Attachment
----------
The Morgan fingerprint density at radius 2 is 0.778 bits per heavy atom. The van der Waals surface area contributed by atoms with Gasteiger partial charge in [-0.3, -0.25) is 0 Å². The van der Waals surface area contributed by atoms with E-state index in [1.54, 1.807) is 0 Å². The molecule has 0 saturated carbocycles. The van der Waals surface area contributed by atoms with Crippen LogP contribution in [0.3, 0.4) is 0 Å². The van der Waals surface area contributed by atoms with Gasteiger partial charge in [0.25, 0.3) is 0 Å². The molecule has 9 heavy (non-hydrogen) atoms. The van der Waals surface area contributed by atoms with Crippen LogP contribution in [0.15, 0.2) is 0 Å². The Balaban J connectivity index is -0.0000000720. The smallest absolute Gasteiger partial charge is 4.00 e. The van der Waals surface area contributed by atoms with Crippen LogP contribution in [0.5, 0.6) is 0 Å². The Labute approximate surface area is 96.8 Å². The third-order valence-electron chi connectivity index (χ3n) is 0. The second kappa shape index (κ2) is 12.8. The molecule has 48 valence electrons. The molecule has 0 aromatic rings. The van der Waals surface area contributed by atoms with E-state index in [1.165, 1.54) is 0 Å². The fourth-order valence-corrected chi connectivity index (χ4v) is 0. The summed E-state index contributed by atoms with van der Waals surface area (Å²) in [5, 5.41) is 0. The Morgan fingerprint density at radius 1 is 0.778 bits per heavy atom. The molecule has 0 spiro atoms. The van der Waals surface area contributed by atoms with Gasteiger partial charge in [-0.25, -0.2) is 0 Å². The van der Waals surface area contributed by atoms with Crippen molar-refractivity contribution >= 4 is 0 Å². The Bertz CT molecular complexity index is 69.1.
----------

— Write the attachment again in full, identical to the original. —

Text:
The Morgan fingerprint density at radius 2 is 0.778 bits per heavy atom. The van der Waals surface area contributed by atoms with Gasteiger partial charge in [-0.3, -0.25) is 0 Å². The van der Waals surface area contributed by atoms with E-state index in [1.54, 1.807) is 0 Å². The molecule has 0 saturated carbocycles. The van der Waals surface area contributed by atoms with Crippen LogP contribution in [0.3, 0.4) is 0 Å². The van der Waals surface area contributed by atoms with Gasteiger partial charge in [0.25, 0.3) is 0 Å². The molecule has 9 heavy (non-hydrogen) atoms. The van der Waals surface area contributed by atoms with Crippen LogP contribution in [0.15, 0.2) is 0 Å². The Balaban J connectivity index is -0.0000000720. The smallest absolute Gasteiger partial charge is 4.00 e. The van der Waals surface area contributed by atoms with Crippen LogP contribution in [0.5, 0.6) is 0 Å². The Labute approximate surface area is 96.8 Å². The third-order valence-electron chi connectivity index (χ3n) is 0. The second kappa shape index (κ2) is 12.8. The molecule has 48 valence electrons. The molecule has 0 aromatic rings. The van der Waals surface area contributed by atoms with E-state index in [1.165, 1.54) is 0 Å². The fourth-order valence-corrected chi connectivity index (χ4v) is 0. The summed E-state index contributed by atoms with van der Waals surface area (Å²) in [5, 5.41) is 0. The Morgan fingerprint density at radius 1 is 0.778 bits per heavy atom. The molecule has 0 spiro atoms. The van der Waals surface area contributed by atoms with Gasteiger partial charge in [-0.25, -0.2) is 0 Å². The van der Waals surface area contributed by atoms with Crippen molar-refractivity contribution >= 4 is 0 Å². The Bertz CT molecular complexity index is 69.1.